Rogers, who identifies himself as a minister of the “Church of Christ with the Elijah Message,” packed the corpse in dry ice instead of embalming it and kept it in a house trailer until moving it to a church in Deer, Arkansas, for a memorial service. That move brought authorities into the case: taking an unembalmed body across county lines is prohibited in the state. Boone County officials, with the help of an undertaker and a hospital, enabled Rogers to bring the body back to Harrison, but they would not allow him to put it on display or otherwise use it in a public meeting. It was transferred to an upright freezer. Rogers found an undertaker in Missouri who would cooperate, but then he had to get permission from Arkansas authorities to move the corpse to the state line. It was transferred to a chest-type freezer, and the convoy was accompanied to the Missouri border by a deputy sheriff.

Rogers called in other evangelists to pray at a service in the funeral home in Reeds Spring, Missouri. One of them said he saw movement in the dead woman’s eyes, but her son said he could not confirm the claim. About 100 persons sang and prayed in an adjoining room. Some had come seeking healing. Rogers maintained that his mother would return to life to give a sign that “the end of the age” is near.

Authorities were expected to order the corpse’s burial late last month.

Rogers has preached in some main-line churches in the Ozarks as an interdenominational evangelist. He told reporters that his Church of Christ with the Elijah Message is the “original remnant of the church that [Mormon forefather] Joseph Smith founded.” It was “established anew” in a 1929 break from the Latter Day Saints and the Reorganized LDS, he said.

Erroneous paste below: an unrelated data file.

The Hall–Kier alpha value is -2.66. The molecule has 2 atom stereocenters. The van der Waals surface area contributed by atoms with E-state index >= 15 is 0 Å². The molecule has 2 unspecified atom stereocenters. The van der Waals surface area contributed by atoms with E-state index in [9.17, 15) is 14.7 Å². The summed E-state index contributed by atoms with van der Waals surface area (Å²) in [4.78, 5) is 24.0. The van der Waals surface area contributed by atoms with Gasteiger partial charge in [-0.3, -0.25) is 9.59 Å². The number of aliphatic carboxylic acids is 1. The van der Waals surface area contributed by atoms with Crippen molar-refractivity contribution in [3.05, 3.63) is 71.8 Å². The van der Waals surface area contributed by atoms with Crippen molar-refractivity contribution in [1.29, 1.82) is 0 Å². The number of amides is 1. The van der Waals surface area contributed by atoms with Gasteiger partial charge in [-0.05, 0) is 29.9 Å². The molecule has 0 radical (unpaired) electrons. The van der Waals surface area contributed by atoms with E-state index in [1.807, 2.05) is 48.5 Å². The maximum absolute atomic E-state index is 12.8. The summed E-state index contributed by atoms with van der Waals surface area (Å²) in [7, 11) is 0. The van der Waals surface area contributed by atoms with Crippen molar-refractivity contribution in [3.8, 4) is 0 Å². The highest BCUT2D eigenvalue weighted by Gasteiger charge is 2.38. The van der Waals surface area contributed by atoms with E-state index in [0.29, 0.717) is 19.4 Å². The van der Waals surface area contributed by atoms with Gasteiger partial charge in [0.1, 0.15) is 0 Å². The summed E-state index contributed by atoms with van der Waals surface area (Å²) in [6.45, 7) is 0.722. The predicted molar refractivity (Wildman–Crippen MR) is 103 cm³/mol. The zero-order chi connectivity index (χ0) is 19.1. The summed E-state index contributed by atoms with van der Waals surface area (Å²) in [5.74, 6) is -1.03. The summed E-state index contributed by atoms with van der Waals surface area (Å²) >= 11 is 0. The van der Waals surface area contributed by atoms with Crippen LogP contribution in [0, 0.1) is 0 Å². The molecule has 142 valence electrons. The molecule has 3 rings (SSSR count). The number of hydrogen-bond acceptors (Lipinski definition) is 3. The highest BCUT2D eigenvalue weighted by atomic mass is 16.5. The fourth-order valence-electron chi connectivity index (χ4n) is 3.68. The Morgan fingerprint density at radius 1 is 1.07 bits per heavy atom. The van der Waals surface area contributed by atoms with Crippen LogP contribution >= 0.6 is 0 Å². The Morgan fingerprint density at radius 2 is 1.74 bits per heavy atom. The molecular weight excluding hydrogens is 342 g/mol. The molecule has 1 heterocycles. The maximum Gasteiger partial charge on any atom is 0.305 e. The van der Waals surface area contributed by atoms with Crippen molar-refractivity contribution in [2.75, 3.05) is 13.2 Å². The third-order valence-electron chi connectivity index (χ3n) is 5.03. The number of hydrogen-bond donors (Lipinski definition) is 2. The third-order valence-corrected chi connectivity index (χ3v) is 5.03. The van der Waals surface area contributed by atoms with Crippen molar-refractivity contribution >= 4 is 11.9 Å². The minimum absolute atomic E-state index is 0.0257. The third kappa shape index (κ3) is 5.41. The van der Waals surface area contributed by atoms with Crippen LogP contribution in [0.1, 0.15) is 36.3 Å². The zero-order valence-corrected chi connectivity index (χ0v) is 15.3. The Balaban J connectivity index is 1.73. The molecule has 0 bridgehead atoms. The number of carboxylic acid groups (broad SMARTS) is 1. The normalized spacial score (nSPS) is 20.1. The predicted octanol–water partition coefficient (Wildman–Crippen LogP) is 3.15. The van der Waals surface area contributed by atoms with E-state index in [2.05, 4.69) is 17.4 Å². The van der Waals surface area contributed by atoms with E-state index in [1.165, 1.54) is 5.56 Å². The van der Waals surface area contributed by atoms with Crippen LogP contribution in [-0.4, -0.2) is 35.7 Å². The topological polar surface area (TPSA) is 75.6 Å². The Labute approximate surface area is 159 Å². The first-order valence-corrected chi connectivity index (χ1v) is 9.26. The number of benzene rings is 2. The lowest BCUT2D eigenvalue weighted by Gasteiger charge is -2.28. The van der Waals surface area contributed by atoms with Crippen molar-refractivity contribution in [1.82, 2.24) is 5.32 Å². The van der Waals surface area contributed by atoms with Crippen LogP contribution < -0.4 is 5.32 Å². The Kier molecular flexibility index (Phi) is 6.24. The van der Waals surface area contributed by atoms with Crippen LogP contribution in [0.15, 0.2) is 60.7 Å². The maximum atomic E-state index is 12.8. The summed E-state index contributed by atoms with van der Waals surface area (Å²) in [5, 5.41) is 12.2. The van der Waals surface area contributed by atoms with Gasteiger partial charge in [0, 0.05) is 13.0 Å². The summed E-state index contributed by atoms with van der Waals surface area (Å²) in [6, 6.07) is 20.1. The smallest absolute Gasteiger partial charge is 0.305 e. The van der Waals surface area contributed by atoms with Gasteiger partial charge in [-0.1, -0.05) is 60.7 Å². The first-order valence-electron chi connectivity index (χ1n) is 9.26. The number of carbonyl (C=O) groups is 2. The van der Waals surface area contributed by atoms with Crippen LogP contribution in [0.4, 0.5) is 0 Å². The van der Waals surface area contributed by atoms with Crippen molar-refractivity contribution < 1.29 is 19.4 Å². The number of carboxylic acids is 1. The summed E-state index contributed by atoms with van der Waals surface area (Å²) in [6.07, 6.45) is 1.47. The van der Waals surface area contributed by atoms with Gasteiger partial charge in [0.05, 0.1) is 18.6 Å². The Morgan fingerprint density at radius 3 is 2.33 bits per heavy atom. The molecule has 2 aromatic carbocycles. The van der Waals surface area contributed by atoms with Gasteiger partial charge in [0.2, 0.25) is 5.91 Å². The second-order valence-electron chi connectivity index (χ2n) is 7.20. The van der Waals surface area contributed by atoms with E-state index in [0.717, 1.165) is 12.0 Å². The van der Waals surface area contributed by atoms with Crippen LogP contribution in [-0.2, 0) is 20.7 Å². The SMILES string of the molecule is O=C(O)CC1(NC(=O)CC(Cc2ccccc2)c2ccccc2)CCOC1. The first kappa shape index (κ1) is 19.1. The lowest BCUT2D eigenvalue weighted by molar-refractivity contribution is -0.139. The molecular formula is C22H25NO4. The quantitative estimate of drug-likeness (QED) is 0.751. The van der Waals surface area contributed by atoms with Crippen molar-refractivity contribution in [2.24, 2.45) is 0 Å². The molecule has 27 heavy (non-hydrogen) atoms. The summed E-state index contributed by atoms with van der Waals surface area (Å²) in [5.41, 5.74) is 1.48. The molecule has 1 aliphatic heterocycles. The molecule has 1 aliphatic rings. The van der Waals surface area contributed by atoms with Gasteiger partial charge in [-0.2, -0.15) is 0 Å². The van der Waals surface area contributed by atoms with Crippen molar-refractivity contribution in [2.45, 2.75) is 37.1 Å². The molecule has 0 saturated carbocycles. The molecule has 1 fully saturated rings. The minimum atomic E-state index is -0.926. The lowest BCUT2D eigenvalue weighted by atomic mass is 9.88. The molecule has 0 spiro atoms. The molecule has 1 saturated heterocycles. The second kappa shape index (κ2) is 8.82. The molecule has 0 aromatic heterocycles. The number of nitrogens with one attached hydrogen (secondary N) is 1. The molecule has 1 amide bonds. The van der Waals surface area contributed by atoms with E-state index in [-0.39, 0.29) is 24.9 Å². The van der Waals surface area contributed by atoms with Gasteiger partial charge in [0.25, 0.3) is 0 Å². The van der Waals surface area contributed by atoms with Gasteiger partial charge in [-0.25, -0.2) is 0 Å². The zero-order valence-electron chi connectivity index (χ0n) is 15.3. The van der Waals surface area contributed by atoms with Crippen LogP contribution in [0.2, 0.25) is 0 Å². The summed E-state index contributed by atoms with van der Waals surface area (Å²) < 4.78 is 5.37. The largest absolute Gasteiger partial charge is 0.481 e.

The Disputed Lutheran Hour(s)

Fifty radio station managers had to make a hard choice this month about one of their most popular religious programs. The affiliates of the NBC network who receive the Lutheran Hour “on the wire” from the network were faced with the decision to use the broadcast prepared for April 9 by Oswald Hoffman or to use a substitute offered by NBC. (The replacement was a re-broadcast of a 1972 Lutheran Hour Easter show, with an announcement to explain why it was being run again.)

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NBC refused to carry the April 9 program on the grounds that it presents “one side of a controversial issue” and that NBC policy forbids sale of time “for the presentation of views on controversial public issues.” In this case, the issue is abortion. The sermon, entitled “The Sanctity of Life,” calls abortion one of the “basic issues of life now before people all over the world.” Hoffman’s message says, “When people make a decision regarding abortion, regardless of what the law permits, they are making a moral and spiritual decision.… That’s where God comes in, and the Word of God speaks to us about that.”